As Nevada citizens are well aware, an awful lot of really bad liberal public policy ideas come out of our neighboring state to the west. Indeed, they don’t call California the “land of fruits and nuts” for nuthin’.
In 2005 after Congress intruded into a family dispute over life support for Theresa Schiavo, a Florida woman who was in a vegetative state, a Northern Nevada interfaith group called Clergy United for Moral Dialogue issued a statement denouncing Congress for exploiting a human tragedy.
Boulder City residents like to pride themselves on the quality of the four public schools compared with the rest of the Clark County School District. You might say considering all the problems with the district, bragging about how good the schools are here comparatively is like bragging about having the tallest building in Topeka, Kan. Not really a strong pool to compare with.
The “Big Lie” is a propaganda technique embraced by the communists in which the offending party tells a whopper so “colossal” that the public would refuse to believe anyone “could have the impudence to distort the truth so infamously.”
One of the best ways to determine the intent of the Obama administration in its treatment of the press is by looking at the law it is using. It’s called the Espionage Act of 1917, and therein lies a tale.
If you haven’t noticed, it’s pretty damn hot outside.
As someone who has been chronicling and documenting the GOP’s habit of never blowing an opportunity to blow an opportunity for more than 20 years , even I was stunned at how Assembly Republicans choked on a slam-dunk opportunity in the final week of the 2013 Nevada legislative session.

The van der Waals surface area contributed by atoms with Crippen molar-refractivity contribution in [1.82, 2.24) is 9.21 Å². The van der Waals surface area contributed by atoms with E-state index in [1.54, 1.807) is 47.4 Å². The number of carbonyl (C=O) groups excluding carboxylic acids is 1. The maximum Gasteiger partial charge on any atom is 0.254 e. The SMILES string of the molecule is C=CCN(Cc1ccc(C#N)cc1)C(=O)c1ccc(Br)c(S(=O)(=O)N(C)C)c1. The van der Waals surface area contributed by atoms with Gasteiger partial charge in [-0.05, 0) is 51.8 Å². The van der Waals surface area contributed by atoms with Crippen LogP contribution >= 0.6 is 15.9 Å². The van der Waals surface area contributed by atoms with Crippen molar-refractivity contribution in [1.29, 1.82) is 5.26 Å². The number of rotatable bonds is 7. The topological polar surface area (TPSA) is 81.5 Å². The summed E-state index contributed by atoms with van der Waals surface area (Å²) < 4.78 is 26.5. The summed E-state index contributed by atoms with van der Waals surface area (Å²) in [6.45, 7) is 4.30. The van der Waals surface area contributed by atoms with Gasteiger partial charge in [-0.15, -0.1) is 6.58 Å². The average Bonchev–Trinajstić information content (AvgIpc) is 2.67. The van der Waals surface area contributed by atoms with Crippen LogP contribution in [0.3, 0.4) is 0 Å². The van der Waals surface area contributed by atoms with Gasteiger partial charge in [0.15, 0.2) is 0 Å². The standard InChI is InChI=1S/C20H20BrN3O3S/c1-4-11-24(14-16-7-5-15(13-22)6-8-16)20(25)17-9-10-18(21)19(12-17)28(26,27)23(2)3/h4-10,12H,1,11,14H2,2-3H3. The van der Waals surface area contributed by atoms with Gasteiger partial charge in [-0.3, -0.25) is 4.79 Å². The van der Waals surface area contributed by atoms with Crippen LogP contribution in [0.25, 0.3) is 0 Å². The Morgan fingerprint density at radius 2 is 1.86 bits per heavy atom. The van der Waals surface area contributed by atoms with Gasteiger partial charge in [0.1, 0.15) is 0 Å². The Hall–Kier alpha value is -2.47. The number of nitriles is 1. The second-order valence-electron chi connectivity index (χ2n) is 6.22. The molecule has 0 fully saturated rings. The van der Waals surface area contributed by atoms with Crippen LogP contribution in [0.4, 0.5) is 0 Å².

Lawmakers are considering Senate Bill 221, which would require background checks for all gun sales in Nevada, with reasonable exceptions for family and certain temporary transfers. In an effort to prevent deadly weapons from falling into the wrong hands, I strongly support this legislation and I urge elected officials to stand with law enforcement by backing this common-sense measure.
State Things are back in the news. This is not surprising. Anytime state legislatures are in session, the public faces a threat from new State Things.
You can count the number of philosophical, as opposed to rhetorical, conservatives serving in this year’s Nevada Legislature on one hand. Assemblywoman Michele Fiore (R-Las Vegas) is one of them.
In the 1930s Walt Disney got into a wrangle with California state government and announced he was planning to move his studios to Nevada. There was great excitement in the Silver State.
The Assembly Judiciary Committee has voted to send to the floor Senate Bill 243, the Guilty-Until-Proven-Innocent bill. What this bill allows the government to do is take a sample of your DNA upon any arrest for an alleged felony offense.
Well, it is that time again. Time to find out if this guy here is holding the emperor of maladies at bay, or if, well, not.
In January, a man named George Gund died in Palm Springs, Calif. Gund was a resident of Lee in Elko County. He provided the funding for the very first Cowboy Poetry Gathering and sat on the board of Elko’s Western Folklife Center.
Turns out there’s only one elected representative in the entire Nevada Legislature who got the Internet tax issue (SJR5) correct. Every other legislator voted to force out-of-state companies to suck “use” taxes (since you intend to “use” the product in your home state) out of your pocket for online purchases despite myriad reasons not to do so.